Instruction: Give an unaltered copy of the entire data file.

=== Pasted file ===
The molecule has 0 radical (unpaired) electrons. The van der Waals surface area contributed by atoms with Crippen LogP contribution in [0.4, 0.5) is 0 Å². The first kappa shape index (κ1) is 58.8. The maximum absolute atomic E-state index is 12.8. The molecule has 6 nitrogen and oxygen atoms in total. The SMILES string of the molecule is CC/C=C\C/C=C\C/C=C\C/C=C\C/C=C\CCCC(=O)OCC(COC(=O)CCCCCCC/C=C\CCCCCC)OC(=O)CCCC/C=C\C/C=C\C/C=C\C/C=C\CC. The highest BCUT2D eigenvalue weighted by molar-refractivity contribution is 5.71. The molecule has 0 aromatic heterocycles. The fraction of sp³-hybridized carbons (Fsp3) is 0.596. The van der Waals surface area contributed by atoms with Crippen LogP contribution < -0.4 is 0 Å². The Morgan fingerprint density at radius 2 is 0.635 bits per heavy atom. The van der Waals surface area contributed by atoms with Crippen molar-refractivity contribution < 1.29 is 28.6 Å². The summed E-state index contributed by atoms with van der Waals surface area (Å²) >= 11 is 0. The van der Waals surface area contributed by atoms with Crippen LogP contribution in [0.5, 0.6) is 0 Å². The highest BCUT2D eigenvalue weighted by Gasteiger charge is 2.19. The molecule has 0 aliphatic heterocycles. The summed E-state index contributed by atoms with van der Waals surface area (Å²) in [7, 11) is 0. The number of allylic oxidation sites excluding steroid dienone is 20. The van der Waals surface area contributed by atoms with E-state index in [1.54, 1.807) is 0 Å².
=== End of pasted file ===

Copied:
The molecule has 0 radical (unpaired) electrons. The van der Waals surface area contributed by atoms with Crippen LogP contribution in [0.4, 0.5) is 0 Å². The first kappa shape index (κ1) is 58.8. The maximum absolute atomic E-state index is 12.8. The molecule has 6 nitrogen and oxygen atoms in total. The SMILES string of the molecule is CC/C=C\C/C=C\C/C=C\C/C=C\C/C=C\CCCC(=O)OCC(COC(=O)CCCCCCC/C=C\CCCCCC)OC(=O)CCCC/C=C\C/C=C\C/C=C\C/C=C\CC. The highest BCUT2D eigenvalue weighted by molar-refractivity contribution is 5.71. The molecule has 0 aromatic heterocycles. The fraction of sp³-hybridized carbons (Fsp3) is 0.596. The van der Waals surface area contributed by atoms with Crippen LogP contribution < -0.4 is 0 Å². The Morgan fingerprint density at radius 2 is 0.635 bits per heavy atom. The van der Waals surface area contributed by atoms with Crippen molar-refractivity contribution < 1.29 is 28.6 Å². The summed E-state index contributed by atoms with van der Waals surface area (Å²) >= 11 is 0. The van der Waals surface area contributed by atoms with Crippen LogP contribution in [0.5, 0.6) is 0 Å². The highest BCUT2D eigenvalue weighted by Gasteiger charge is 2.19. The molecule has 0 aliphatic heterocycles. The summed E-state index contributed by atoms with van der Waals surface area (Å²) in [7, 11) is 0. The number of allylic oxidation sites excluding steroid dienone is 20. The van der Waals surface area contributed by atoms with E-state index in [1.54, 1.807) is 0 Å².